Thursday, December 05, 2013
Family violence cases have skyrocketed for Colac and district police, with officers responding to more than three cases a day on average.
Colac Otway Shire had 1297 reports of family violence last financial year.
The figure is almost a 300-per-cent increase on the 424 family violence incidents reported to Colac district police in the 2008-2009 financial year.
But police and family violence experts say the skyrocketing incident reports are a sign that victims are becoming more confident to speak up.
Barwon and South West children’s resource program co-ordinator Karen Glennen, who is based at Colac Area Health, said Colac Otway Shire’s figures reflected a state-wide trend in increased family violence reporting.
Mrs Glennen said campaigning in recent years to empower family violence victims to report crimes meant police and support services were better-positioned to help.
“There has definitely been a huge campaign against family violence so I think women are more willing now to report,” she said.
“They believe they will get a response and that the community awareness is now prominent,” Mrs Glennen said.
“We don’t know whether that same level of family violence has always been there and people just didn’t know where to get support.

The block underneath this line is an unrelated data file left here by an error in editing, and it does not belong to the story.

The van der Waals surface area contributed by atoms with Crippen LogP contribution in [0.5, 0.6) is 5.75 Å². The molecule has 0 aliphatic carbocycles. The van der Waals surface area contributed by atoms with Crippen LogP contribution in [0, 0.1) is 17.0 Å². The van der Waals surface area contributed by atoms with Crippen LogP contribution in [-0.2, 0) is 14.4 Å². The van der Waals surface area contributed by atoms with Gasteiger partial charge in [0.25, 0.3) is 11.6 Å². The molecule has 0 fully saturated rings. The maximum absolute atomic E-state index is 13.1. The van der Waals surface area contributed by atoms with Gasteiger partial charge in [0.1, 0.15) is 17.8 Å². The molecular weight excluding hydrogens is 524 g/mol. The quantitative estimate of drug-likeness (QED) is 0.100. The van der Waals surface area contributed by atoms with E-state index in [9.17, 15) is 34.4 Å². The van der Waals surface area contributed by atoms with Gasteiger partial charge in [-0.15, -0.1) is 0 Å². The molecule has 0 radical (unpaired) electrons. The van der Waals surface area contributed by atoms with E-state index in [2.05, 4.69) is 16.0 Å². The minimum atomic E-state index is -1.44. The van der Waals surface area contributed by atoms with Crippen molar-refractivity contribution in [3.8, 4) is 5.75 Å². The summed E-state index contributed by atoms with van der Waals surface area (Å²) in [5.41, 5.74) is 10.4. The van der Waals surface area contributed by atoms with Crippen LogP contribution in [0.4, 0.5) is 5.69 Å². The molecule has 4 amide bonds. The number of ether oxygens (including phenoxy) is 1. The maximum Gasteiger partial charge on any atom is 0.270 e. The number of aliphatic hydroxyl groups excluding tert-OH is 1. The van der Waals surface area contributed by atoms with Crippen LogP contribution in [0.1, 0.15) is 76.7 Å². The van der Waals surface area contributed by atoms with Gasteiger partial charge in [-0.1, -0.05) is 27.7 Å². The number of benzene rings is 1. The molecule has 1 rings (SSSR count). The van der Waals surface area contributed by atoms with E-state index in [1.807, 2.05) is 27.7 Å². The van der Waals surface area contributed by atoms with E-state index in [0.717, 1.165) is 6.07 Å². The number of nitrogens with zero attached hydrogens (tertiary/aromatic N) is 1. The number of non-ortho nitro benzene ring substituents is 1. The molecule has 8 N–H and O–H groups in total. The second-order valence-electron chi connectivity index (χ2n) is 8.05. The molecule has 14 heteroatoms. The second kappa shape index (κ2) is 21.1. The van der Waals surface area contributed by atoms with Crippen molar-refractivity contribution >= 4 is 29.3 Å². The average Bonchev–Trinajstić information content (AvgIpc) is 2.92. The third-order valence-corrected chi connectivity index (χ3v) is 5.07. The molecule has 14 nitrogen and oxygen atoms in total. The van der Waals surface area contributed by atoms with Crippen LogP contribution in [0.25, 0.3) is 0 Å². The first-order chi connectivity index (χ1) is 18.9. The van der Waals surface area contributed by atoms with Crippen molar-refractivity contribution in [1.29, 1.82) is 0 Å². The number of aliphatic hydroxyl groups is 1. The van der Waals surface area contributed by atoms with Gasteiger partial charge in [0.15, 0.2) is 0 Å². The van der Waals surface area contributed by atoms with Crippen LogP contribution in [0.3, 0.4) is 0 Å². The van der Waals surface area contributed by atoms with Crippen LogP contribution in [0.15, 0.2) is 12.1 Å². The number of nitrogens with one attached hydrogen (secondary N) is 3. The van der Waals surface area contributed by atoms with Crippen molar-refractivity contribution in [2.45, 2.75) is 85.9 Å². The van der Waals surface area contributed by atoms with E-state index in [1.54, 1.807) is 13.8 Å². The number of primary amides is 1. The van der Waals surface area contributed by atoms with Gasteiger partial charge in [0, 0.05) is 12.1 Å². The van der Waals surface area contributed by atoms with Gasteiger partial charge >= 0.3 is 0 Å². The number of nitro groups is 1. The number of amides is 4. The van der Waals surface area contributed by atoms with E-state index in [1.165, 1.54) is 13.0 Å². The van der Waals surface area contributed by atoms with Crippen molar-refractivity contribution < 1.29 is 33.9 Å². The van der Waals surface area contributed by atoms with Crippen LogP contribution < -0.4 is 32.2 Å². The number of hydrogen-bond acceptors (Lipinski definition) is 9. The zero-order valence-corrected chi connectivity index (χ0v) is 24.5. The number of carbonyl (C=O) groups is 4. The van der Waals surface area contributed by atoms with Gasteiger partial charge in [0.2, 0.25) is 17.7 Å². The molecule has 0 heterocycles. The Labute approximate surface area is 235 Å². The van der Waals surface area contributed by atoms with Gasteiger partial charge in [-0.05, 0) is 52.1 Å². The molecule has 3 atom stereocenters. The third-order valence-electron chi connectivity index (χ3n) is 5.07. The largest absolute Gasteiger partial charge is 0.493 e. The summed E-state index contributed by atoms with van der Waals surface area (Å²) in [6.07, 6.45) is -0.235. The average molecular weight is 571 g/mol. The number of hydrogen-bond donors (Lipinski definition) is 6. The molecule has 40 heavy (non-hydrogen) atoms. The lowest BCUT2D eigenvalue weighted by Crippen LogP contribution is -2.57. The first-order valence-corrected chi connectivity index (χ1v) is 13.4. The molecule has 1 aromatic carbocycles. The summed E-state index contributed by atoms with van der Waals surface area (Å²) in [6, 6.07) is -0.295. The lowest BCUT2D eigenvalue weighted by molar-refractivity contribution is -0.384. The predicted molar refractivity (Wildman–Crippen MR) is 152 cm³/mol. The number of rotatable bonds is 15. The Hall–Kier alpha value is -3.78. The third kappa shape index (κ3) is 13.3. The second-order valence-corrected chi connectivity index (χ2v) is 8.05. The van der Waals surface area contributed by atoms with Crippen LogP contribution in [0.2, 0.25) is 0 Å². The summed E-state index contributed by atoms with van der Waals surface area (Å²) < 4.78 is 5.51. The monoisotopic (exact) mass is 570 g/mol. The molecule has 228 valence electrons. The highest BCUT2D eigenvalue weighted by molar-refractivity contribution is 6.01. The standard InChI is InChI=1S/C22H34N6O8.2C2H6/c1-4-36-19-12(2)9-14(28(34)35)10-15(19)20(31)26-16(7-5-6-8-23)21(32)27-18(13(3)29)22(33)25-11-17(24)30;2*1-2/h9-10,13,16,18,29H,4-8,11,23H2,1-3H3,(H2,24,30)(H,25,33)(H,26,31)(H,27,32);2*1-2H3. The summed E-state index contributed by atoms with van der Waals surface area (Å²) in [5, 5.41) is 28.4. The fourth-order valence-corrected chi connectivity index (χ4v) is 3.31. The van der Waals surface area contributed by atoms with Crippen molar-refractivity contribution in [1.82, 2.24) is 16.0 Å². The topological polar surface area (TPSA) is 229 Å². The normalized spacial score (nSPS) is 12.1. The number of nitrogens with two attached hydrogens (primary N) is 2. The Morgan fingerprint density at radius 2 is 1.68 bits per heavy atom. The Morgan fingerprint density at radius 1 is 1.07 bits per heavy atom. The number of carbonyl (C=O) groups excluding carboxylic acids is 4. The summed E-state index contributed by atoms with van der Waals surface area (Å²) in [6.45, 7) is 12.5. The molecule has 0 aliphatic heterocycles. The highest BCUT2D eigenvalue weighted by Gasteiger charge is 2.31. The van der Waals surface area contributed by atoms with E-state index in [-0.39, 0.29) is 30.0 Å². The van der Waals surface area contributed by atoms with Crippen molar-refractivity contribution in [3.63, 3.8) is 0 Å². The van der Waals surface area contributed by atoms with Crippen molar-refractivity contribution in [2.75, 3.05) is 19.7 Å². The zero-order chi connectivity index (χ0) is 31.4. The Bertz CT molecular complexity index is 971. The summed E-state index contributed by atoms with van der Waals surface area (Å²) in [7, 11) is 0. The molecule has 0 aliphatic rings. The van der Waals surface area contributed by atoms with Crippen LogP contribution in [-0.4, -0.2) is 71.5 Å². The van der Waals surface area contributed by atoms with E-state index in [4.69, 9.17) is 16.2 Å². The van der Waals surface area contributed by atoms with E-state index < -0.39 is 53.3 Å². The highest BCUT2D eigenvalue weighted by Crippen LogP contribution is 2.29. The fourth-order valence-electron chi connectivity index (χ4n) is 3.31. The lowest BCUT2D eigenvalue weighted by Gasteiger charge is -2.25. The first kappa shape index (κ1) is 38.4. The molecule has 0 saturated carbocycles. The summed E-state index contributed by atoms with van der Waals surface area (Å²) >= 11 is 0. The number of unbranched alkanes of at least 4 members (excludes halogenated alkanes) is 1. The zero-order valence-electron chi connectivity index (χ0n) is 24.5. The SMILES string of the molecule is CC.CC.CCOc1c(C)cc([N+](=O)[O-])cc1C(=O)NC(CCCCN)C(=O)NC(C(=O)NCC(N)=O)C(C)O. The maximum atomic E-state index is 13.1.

“Police and the courts have a different approach.”
Mrs Glennen said children were present in a third of family violence incidents in the Colac Otway Shire and she said a quarter of children in the region, and Australia, were exposed to family violence at some stage in their lives.
“Now we have a whole new body of evidence around the impact of the trauma on brain development in children,” she said.
Mrs Glennen said the “huge majority” of Colac and district family violence incidents were men against women and children.
Article courtesy of The Colac Herald
She said that while physical and sexual abuse cases were prevalent in the courts, people often failed to see underlying types of family violence including, emotional, financial and social abuse.
Colac police family violence liaison officer Sergeant Rebecca Constable said police weren’t alarmed by the increased reports because they reflected a “firmer, stronger stance”.
“Things that maybe in the past were just a verbal dispute, we are now putting in a family violence report – we are now getting a clearer picture of what’s happening and we’re taking it so seriously,” Sgt Constable said.
“If we can act when it is a small incident, we can prevent much worse situations from arising,” she said.
“Yes we are busy at the moment but I think we are going to see a reduction very shortly because we are doing the hard yards now.”